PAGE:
Which copy goes to whom when signing a contract?
Notice to reader
Please note that the following article has not yet been updated since the coming into force of the new Real Estate Brokerage Act on May 1, 2010. The OACIQ positions which are conveyed in this article may have evolved since the date of its publication. It is your responsibility to ensure, at all times, that you are acting or that you are exercising your rights or recourse in accordance with the Real Estate Brokerage Act, its regulations or any other applicable law.
If you have any questions, please contact the Info OACIQ Information Centre at 450 462-9800 or 1 800 440-7170, or by sending us a message.
By Manon Bonnier, lawyer Legal Affairs Department
The Info ACAIQ information center has observed a lack of uniformity among real estate brokers and agents in their submissions of the signed copies of a promise to purchase. The proposal, response and acknowledgment of receipt of a promise to purchase imply that a copy has been given to the signing party. But which copy goes to whom? Pay attention to the brokerage contract! Failure to submit a copy to the seller may lead to serious repercussions. What are they? To ensure that we're all on the same wave length, we recommend the following procedure:
The Promise to Purchase
The promise to purchase is made up of three different pages with four carbon copies, making twelve pages all together. Each of these copies is considered to be an original, since they contain a handwritten signature in accordance with the rules for mandatory forms (1). You are already aware of this: signing a promise to purchase can sometimes seem like a ceremony for ratifying a country's constitution! But caution is required, as we are after all selling a home, not just a T.V. So the promise to purchase is three pages long, with four copies each. Who receives each copy? The answer can be found in the stages of the promise to purchase itself.
1. To begin with, the buyer signs all copies of the promise to purchase. He must keep the last copy of each of the three pages.
2. Next is the seller, who accepts, refuses or makes a counter-proposal to the promise to purchase. The seller must then sign each of the remaining copies and keep the last copy.
3. We then return to the buyer, who will sign the acknowledgment of receipt of the seller's response. Once again, he signs and keeps one copy.
4. Who receives the remaining copy? Although there is no written rule on this subject, we recommend that the contracting real estate broker (that is, the person who is bound by the brokerage contract with the seller) keep this copy, in accordance with section 135 3° of the By-laws of the ACAIQ. We recommend that the collaborating broker keep a photocopy for his files after giving the original to the contracting broker.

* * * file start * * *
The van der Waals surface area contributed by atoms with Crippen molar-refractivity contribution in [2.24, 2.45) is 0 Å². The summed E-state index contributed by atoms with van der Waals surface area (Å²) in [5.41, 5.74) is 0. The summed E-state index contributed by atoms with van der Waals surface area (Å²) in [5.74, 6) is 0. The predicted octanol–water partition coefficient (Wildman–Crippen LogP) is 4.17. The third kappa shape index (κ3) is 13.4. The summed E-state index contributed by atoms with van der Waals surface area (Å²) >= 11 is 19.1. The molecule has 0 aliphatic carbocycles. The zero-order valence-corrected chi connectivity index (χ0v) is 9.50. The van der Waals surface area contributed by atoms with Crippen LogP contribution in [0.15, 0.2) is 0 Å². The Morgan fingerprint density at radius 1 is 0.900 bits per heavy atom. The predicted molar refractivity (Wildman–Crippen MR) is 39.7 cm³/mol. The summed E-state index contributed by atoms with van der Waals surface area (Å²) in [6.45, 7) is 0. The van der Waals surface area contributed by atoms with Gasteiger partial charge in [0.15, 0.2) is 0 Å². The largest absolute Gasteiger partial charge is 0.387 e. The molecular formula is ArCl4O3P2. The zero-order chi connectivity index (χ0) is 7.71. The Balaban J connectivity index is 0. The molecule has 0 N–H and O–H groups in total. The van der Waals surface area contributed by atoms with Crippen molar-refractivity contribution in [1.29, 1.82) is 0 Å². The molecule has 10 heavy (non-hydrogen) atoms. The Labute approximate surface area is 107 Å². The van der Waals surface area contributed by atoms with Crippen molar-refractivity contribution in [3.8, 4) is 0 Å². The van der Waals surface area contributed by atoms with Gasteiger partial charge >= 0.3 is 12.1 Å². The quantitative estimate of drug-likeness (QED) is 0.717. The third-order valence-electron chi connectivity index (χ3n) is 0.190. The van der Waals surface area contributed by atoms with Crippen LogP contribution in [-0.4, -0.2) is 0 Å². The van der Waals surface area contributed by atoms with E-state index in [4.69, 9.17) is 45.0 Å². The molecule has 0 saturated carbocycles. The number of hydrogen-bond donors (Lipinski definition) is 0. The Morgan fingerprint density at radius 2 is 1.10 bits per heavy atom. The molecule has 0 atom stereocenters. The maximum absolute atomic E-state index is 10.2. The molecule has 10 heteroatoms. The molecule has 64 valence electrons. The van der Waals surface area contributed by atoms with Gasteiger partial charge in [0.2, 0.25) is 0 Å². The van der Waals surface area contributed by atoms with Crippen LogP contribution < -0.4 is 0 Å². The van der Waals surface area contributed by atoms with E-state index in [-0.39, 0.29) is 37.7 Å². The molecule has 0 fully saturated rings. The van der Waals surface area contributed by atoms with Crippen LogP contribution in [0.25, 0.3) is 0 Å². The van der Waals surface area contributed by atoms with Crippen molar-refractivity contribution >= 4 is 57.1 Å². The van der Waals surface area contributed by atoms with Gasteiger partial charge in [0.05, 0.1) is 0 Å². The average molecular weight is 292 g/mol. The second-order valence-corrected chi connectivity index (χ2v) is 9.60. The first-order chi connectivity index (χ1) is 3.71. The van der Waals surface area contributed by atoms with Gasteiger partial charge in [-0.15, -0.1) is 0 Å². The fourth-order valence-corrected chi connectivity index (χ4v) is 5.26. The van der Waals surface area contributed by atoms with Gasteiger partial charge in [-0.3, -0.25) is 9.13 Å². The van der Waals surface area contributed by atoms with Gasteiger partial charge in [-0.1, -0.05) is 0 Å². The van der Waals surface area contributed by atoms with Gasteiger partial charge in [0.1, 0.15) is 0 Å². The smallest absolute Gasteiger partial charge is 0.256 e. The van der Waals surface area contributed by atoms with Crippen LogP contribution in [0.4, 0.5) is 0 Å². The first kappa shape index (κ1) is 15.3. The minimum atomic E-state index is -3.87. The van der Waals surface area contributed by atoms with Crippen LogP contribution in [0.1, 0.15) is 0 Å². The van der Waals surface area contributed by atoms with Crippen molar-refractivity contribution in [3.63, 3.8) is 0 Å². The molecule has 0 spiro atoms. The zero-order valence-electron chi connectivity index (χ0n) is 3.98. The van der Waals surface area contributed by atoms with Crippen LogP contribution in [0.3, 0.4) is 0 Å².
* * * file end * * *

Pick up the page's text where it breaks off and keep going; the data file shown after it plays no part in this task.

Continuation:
We also recommend that the seller be given a photocopy of this last copy. The reason for this is simple: the seller will have clear evidence that notification of the buyer's response has in fact been given, and proof that the promise to purchase is not null and void.
The Brokerage Contract
For residential properties, the brokerage contract must be in written form. This is to ensure your compensation. In fact, in the case of chiefly residential immovable with less than five dwellings belonging to a natural person, the Real Estate Brokerage Act specifies that the contract signed between the broker and the owner of the immovable be in writing:
33. The contract is formed when both parties have signed it.
Giving a copy to the seller
The brokerage contract is in duplicate. Even if the top copy of the contract makes a copy with carbon paper, both are still considered to be originals since they both carry original signatures. It should be noted that, under the Real Estate Brokerage Act, the broker has the obligation of submitting a copy of the contract to the seller:
34. The broker must give a duplicate of the contract to the natural person who signed it.
Each of the two parties keeps a contract with his original signature and the signature of the other party. But what happens if, after signing the contract, the broker does not give the copy to the seller immediately? This will alter the seller's obligations. The seller is only bond to execute his obligations upon receipt of a copy of his contract (section 34). A seller could therefore refuse to pay the compensation to his broker because he had never been given a copy of his contract!
The right to rescind the contract
Failure to provide the seller with the copy of his contract also has an important legal consequence. The seller may only take advantage of the right to rescind as of receipt of the contract:
40. Notwithstanding any stipulation to the contrary, the natural person may, at his own discretion, cancel the contract within the three days which follow the day on which he receives a duplicate of the contract signed by both parties, unless a waiver is written in its entirety by the person and signed. The contract is cancelled by operation of law from the sending or giving a written notice to the broker.
So, in residential transactions, don't forget: no brokerage contract, no compensation. The owner of the immovable must be given a copy of the contract as soon as it is signed.
1. Section 88, paragraph 2 of the By-laws of the Association des courtiers et agents immobiliers du Québec.